Association between occupational noise and vibration and anxiety in the South Korean working population: a cross-sectional study

Minah Park, Fatima Nari, Wonjeong Jeong, Eun Cheol Park, Sung In Jang

Research output: Contribution to journalArticlepeer-review

10 Citations (Scopus)

Abstract

Background: Although occupational exposure to noise and vibration is common, its effect on psychological wellbeing is poorly understood. This study investigated the relationship between occupational exposure to noise and vibration and anxiety among Korean workers. Methods: Data from the 5th Korean Working Conditions Survey, conducted in 2017, were used. Participants were classified into four groups according to their level of exposure, and anxiety was assessed using a self-report questionnaire. Logistic regression analysis was used to examine the significance of the association between exposure and anxiety. Results: Overall, 45,241 participants were enrolled in this study. The likelihood of anxiety increased, in both males and females, when exposed to both occupational noise and vibration (males: odds ratio (OR) = 2.25, confidence interval [CI] = 1.77–2.87; females: OR = 2.17, CI = 1.79–2.61). The association between the varying degrees of noise, vibration, and combined exposure showed a dose–response relationship among males. Conclusions: This study revealed that occupational noise and vibration exposure is associated with anxiety. These results suggest that more detailed regulations regarding occupational noise and vibration should be developed and implemented to ensure a safer environment for workers.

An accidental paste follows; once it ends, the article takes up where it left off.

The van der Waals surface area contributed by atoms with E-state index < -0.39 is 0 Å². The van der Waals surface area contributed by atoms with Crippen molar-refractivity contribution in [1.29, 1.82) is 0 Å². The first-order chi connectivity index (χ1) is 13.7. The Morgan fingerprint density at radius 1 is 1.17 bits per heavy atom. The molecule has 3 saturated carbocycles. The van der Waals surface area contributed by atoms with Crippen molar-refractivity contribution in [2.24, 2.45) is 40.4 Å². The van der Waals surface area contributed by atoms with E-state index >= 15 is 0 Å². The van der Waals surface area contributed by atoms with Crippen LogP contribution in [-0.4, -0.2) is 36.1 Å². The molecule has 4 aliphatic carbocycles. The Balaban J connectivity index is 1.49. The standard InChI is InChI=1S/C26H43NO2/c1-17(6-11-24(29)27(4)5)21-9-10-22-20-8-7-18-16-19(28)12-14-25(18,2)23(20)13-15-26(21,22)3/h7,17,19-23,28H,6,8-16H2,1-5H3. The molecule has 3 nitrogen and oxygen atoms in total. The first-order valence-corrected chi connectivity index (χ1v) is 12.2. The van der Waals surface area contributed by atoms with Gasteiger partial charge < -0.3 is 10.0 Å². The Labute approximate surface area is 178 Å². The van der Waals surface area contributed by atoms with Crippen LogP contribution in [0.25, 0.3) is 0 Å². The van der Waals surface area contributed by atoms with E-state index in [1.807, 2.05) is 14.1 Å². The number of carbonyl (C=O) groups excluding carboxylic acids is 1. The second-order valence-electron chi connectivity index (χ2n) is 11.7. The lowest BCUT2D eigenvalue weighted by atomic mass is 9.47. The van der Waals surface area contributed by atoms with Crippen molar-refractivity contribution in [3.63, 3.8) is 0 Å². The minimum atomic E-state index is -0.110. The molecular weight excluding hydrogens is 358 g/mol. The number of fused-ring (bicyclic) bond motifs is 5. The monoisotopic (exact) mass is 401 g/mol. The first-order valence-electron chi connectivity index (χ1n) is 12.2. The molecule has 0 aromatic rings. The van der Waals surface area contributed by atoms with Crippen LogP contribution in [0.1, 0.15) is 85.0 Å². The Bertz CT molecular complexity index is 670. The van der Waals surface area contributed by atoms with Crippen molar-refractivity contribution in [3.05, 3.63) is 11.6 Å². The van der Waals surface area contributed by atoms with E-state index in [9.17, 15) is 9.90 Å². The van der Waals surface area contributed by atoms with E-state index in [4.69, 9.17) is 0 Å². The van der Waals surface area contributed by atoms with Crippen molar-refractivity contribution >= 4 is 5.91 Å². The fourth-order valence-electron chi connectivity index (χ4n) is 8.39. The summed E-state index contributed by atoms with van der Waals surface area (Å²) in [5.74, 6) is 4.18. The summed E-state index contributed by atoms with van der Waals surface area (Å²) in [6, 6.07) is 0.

Original languageEnglish
Article number1
JournalJournal of Occupational Medicine and Toxicology
Volume17
Issue number1
DOIs
Publication statusPublished - 2022 Dec

Bibliographical note

Publisher Copyright:
© 2021, The Author(s).

All Science Journal Classification (ASJC) codes

  • Toxicology
  • Safety Research
  • Public Health, Environmental and Occupational Health

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